On June 7, 1776, Richard Henry Lee of Virginia made a motion for independence of the United Colonies. A motion to defer voting was made, and on June 11, Congress appointed a committee of five to prepare a Declaration of Independence: Thomas Jefferson, John Adams, Benjamin Franklin, Roger Sherman, and Robert R. Livingston. Thomas Jefferson was given the task of writing the first draft. On July 1, 1776, the Second Continental Congress reconvened, and John Adams of Massachusetts delivered a stirring speech for independence. The following day all thirteen colonies voted for independence. On July 4, 1776, the Declaration of Independence was approved by 56 representatives of the Thirteen States. The first public reading of the Declaration of Independence took place in Philadelphia on July 8, 1776, as the Liberty Bell rang out from Independence Hall.
The Declaration of Independence records the first time that our country was referred to as the United States of America.
When in the Course of human events, it becomes necessary for one people to dissolve the political bands which
have connected them with another, and to assume among the powers of the earth, the separate and equal station to which the Laws of Nature and of Nature's God entitle them, a decent respect to the opinions of mankind requires that they should declare the causes which impel them to the separation.
We hold these truths to be self-evident, that all men are created equal, that they are endowed by their Creator with certain unalienable Rights, that among these are Life, Liberty and the pursuit of Happiness.
That to secure these rights, Governments are instituted among Men, deriving their just powers from the consent of the governed, That whenever any Form of Government becomes destructive of these ends, it is the Right of the People to alter or to abolish it, and to institute new Government, laying its foundation on such principles and organizing its powers in such form, as to them shall seem most likely to effect their Safety and Happiness.
Prudence, indeed, will dictate that Governments long established should not be changed for light and transient causes; and accordingly all experience hath shewn, that mankind are more disposed to suffer, while evils are sufferable, than to right themselves by abolishing the forms to which they are accustomed.
But when a long train of abuses and usurpations, pursuing invariably the same Object evinces a design to reduce them under absolute Despotism, it is their right, it is their duty, to throw off such Government, and to provide new Guards for their future security. Such has been the patient sufferance of these Colonies; and such is now the necessity which constrains them to alter their former Systems of Government. The history of the present King of Great Britain is a history of repeated injuries and usurpations, all having in direct object the establishment of an absolute Tyranny over these States.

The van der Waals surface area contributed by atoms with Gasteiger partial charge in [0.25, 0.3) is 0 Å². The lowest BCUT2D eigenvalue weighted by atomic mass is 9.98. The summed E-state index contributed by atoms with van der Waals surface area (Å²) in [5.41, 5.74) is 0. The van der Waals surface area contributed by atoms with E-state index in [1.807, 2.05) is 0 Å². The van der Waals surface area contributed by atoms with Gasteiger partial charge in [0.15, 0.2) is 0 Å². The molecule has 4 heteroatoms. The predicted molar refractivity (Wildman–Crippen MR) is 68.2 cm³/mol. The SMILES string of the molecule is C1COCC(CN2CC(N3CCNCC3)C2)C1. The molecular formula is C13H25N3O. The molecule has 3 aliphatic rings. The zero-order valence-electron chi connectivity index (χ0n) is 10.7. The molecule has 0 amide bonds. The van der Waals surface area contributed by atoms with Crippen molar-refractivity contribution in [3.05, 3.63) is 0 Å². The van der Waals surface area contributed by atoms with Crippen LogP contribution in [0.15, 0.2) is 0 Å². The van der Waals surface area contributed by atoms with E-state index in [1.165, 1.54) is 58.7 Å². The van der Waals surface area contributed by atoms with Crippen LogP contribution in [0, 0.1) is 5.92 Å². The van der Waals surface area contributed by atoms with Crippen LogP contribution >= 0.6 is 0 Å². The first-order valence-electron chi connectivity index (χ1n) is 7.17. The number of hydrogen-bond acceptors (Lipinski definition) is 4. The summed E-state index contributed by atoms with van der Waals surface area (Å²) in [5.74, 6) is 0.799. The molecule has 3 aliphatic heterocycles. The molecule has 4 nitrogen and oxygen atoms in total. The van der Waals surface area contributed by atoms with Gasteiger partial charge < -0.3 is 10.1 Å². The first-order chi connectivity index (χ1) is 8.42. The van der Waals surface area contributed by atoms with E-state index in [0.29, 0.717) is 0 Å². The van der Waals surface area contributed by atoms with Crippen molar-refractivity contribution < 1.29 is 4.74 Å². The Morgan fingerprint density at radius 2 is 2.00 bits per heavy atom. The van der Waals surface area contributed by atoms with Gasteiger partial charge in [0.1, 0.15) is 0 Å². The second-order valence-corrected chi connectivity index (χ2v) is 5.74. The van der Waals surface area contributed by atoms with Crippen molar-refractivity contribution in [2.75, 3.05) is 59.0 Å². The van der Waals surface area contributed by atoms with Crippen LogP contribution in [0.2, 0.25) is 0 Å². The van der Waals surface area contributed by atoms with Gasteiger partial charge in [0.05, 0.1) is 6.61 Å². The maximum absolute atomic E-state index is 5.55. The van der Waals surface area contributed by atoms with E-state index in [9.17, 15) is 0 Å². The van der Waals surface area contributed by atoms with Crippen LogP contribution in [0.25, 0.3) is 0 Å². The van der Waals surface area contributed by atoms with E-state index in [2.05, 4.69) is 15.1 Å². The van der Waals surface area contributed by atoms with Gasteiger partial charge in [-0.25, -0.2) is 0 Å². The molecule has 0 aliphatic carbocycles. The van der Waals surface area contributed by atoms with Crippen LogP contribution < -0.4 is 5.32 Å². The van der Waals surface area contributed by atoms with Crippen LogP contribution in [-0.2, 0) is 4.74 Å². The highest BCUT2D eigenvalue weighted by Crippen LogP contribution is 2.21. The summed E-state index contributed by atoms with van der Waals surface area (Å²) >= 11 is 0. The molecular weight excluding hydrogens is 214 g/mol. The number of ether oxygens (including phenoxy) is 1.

He has refused his Assent to Laws, the most wholesome and necessary for the public Good.
He has forbidden his Governors to pass Laws of immediate and pressing Importance, unless suspended in their Operation till his Assent should be obtained; and when so suspended, he has utterly neglected to attend to them.
He has refused to pass other Laws for the Accommodation of large Districts of People, unless those People would relinquish the Right of Representation in the Legislature, a Right inestimable to them, and formidable to Tyrants only.
He has called together Legislative Bodies at Places unusual, uncomfortable, and distant from the Depository of their public Records, for the sole Purpose of fatiguing them into Compliance with his Measures.
He has dissolved Representative Houses repeatedly, for opposing with manly Firmness his Invasions on the Rights of the People.
He has refused for a long Time, after such Dissolutions, to cause others to be elected; whereby the Legislative Powers, incapable of the Annihilation, have returned to the People at large for their exercise; the State remaining in the mean time exposed to all the Dangers of Invasion from without, and the Convulsions within.
He has endeavoured to prevent the Population of these States; for that Purpose obstructing the Laws for Naturalization of Foreigners; refusing to pass others to encourage their Migrations hither, and raising the Conditions of new Appropriations of Lands.
He has obstructed the Administration of Justice, by refusing his Assent to Laws for establishing Judiciary Powers.
He has made Judges dependent on his Will alone, for the Tenure of their Offices, and the Amount and Payment of their Salaries.
He has erected a Multitude of new Offices, and sent hither Swarms of Officers to harrass our People, and eat out their Substance.
He has kept among us, in Times of Peace, Standing Armies, without the consent of our Legislatures.
He has affected to render the Military independent of and superior to the Civil Power.
He has combined with others to subject us to a Jurisdiction foreign to our Constitution, and unacknowledged by our Laws; giving his Assent to their Acts of pretended Legislation: